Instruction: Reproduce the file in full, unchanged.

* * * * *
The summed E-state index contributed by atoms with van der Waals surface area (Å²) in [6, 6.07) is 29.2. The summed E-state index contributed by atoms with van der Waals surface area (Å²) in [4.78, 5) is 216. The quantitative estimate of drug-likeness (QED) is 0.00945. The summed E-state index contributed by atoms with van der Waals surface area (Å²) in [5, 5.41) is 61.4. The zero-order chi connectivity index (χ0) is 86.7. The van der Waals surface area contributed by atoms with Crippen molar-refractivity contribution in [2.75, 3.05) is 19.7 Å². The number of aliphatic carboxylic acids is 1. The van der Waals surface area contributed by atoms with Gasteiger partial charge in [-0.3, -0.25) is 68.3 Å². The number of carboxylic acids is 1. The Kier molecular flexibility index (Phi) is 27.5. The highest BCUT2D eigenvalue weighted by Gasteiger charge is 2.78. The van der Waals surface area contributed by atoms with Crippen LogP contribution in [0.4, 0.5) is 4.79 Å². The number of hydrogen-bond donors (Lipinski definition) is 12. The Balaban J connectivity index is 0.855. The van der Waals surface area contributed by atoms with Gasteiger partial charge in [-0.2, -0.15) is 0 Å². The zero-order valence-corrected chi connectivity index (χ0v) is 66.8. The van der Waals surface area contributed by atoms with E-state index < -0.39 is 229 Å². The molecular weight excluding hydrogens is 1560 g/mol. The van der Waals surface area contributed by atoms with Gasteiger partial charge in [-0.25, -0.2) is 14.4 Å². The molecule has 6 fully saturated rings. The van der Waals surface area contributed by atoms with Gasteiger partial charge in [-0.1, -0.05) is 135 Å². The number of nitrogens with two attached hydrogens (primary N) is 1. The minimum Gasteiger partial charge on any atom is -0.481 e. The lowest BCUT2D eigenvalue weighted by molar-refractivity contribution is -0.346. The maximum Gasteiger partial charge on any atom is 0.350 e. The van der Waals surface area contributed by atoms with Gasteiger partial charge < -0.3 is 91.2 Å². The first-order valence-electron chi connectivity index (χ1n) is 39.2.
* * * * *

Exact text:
The summed E-state index contributed by atoms with van der Waals surface area (Å²) in [6, 6.07) is 29.2. The summed E-state index contributed by atoms with van der Waals surface area (Å²) in [4.78, 5) is 216. The quantitative estimate of drug-likeness (QED) is 0.00945. The summed E-state index contributed by atoms with van der Waals surface area (Å²) in [5, 5.41) is 61.4. The zero-order chi connectivity index (χ0) is 86.7. The van der Waals surface area contributed by atoms with Crippen molar-refractivity contribution in [2.75, 3.05) is 19.7 Å². The number of aliphatic carboxylic acids is 1. The van der Waals surface area contributed by atoms with Gasteiger partial charge in [-0.3, -0.25) is 68.3 Å². The number of carboxylic acids is 1. The Kier molecular flexibility index (Phi) is 27.5. The highest BCUT2D eigenvalue weighted by Gasteiger charge is 2.78. The van der Waals surface area contributed by atoms with Crippen LogP contribution in [0.4, 0.5) is 4.79 Å². The number of hydrogen-bond donors (Lipinski definition) is 12. The Balaban J connectivity index is 0.855. The van der Waals surface area contributed by atoms with Gasteiger partial charge in [-0.2, -0.15) is 0 Å². The zero-order valence-corrected chi connectivity index (χ0v) is 66.8. The van der Waals surface area contributed by atoms with E-state index < -0.39 is 229 Å². The molecular weight excluding hydrogens is 1560 g/mol. The van der Waals surface area contributed by atoms with Gasteiger partial charge in [-0.25, -0.2) is 14.4 Å². The molecule has 6 fully saturated rings. The van der Waals surface area contributed by atoms with Gasteiger partial charge in [-0.1, -0.05) is 135 Å². The number of nitrogens with two attached hydrogens (primary N) is 1. The minimum Gasteiger partial charge on any atom is -0.481 e. The lowest BCUT2D eigenvalue weighted by molar-refractivity contribution is -0.346. The maximum Gasteiger partial charge on any atom is 0.350 e. The van der Waals surface area contributed by atoms with Gasteiger partial charge < -0.3 is 91.2 Å². The first-order valence-electron chi connectivity index (χ1n) is 39.2.